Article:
NASA and Axiom Space Inc. provided a first, limited look at the new spacesuits that will be worn by the next astronauts to land on the Moon. The Axiom Extravehicular Mobility Unit (AxEMU) spacesuit that will be worn for the Artemis missions was only partially revealed at an event at Johnson Space Center in Houston, in order not to give away any proprietary information about the suit.
“Since a spacesuit worn on the Moon must be white to reflect heat and protect astronauts from extreme high temperatures,” Axiom Space said in a press release, “a cover layer is currently being used for display purposes only to conceal the suit’s proprietary design.”
In a recent study published in Microbiome, a team of researchers led by NASA’s Jet Propulsion Laboratory conducted a five-year first-of-its-kind study investigating the microbiome (environmental profile) of the International Space Station (ISS). The purpose of the study was to address “the introduction and proliferation of potentially harmful microorganisms into the microbial communities of piloted spaceflight and how this could affect human health”, according to the paper.
We want to send humans to Mars eventually, and while this will be both a historic and exciting journey, it could also be tragic and terrible, and we must also address the potential pitfalls and risks of such an adventure. The intent behind this is to allow fans of space exploration to consider the full picture of such an endeavor. The good, the bad, and the ugly.
We recently explored how the Apple TV+ series, For All Mankind, gives us a harsh reality check about the harshness of human space exploration. In the show, astronauts struggle, some go crazy, and a lot of them die in the pursuit of planting our flag just a little farther from home. We discussed how while For All Mankind is both science fiction and takes place in an alternate universe, our future Artemis and Mars astronauts will very likely endure the same struggles and hardships as the show’s beloved characters.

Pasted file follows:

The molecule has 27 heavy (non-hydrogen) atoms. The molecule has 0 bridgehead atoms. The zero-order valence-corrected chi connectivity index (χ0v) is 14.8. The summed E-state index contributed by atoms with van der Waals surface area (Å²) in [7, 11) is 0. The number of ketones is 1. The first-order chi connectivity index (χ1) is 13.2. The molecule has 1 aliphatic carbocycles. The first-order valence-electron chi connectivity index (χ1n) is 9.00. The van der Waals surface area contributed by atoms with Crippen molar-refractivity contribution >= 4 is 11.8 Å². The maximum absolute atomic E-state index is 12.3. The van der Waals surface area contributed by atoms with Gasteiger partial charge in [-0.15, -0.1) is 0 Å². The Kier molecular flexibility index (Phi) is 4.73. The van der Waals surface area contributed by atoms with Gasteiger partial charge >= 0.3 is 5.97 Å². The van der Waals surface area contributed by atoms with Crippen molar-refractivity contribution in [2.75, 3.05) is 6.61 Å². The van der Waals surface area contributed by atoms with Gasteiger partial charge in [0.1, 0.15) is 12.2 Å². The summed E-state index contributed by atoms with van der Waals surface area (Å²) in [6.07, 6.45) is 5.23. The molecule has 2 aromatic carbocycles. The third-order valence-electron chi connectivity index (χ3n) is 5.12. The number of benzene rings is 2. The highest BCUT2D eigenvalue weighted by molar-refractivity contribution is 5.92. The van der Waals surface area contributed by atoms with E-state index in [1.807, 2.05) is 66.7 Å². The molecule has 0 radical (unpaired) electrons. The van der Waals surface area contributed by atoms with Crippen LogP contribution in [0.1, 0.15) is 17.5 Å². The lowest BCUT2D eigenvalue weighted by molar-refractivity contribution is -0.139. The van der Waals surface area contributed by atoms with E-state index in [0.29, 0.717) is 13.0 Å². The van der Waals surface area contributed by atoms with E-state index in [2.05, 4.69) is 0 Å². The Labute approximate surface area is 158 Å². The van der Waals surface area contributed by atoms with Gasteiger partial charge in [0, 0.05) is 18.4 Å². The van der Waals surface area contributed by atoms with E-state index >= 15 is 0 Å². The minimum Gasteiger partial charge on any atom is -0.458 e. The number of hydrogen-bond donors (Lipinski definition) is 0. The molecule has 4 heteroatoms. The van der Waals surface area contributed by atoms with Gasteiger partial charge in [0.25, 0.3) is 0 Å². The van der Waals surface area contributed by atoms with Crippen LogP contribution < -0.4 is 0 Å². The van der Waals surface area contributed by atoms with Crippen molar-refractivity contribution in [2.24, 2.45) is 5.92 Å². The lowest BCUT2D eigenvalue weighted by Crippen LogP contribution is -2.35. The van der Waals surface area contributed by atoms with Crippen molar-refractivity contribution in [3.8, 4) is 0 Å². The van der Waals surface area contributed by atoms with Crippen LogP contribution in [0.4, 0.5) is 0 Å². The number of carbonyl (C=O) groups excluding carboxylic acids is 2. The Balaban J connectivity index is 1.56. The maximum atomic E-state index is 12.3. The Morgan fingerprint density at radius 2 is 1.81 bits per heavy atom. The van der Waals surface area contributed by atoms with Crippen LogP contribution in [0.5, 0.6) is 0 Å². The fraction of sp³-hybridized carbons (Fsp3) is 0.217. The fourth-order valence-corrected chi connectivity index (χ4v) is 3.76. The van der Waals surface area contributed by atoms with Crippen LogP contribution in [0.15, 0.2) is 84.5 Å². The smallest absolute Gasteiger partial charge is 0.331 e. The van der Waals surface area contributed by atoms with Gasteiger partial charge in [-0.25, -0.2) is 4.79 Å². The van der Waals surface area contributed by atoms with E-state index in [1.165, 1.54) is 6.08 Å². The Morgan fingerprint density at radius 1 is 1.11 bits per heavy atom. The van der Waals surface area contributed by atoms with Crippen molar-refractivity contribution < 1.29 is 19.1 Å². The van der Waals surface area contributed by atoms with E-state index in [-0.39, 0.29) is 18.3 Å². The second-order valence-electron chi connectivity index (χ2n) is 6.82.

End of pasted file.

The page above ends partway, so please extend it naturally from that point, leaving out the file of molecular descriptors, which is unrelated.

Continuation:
When Artemis astronauts finally land on the Moon, they’ll be there anywhere from a few days to a few months. While the Moon is only a few days travel time from Earth, Artemis astronauts may still get a little cranky being stuck in their habitat and unable to go outside without a spacesuit.
The Apple TV+ series, For All Mankind, just wrapped up Season 3 and is a smash hit for both critics and fans, garnering Rotten Tomatoes ratings of 90% and 81%, respectively. It’s a show that (probably) came about from the Amazon hit, The Man in the High Castle, which depicted a world after the Allies lost World War II, and also garnered favorable ratings of 84% and 81%, respectively, having both fantastic characters and writing.
As Artemis 1 prepares for its maiden launch with the goal of putting astronauts back on the Moon’s surface within the next few years, the next question is how will astronauts live and survive its surface? Will we constantly ferry all the necessary supplies such as water and food from Earth, or could astronauts learn to survive on their own? These are questions that a discipline known as ISRU hopes to answer both now and in the years to come. But what is ISRU, and how will it help advance human space exploration as we begin to slowly venture farther away from the only home we’ve ever known?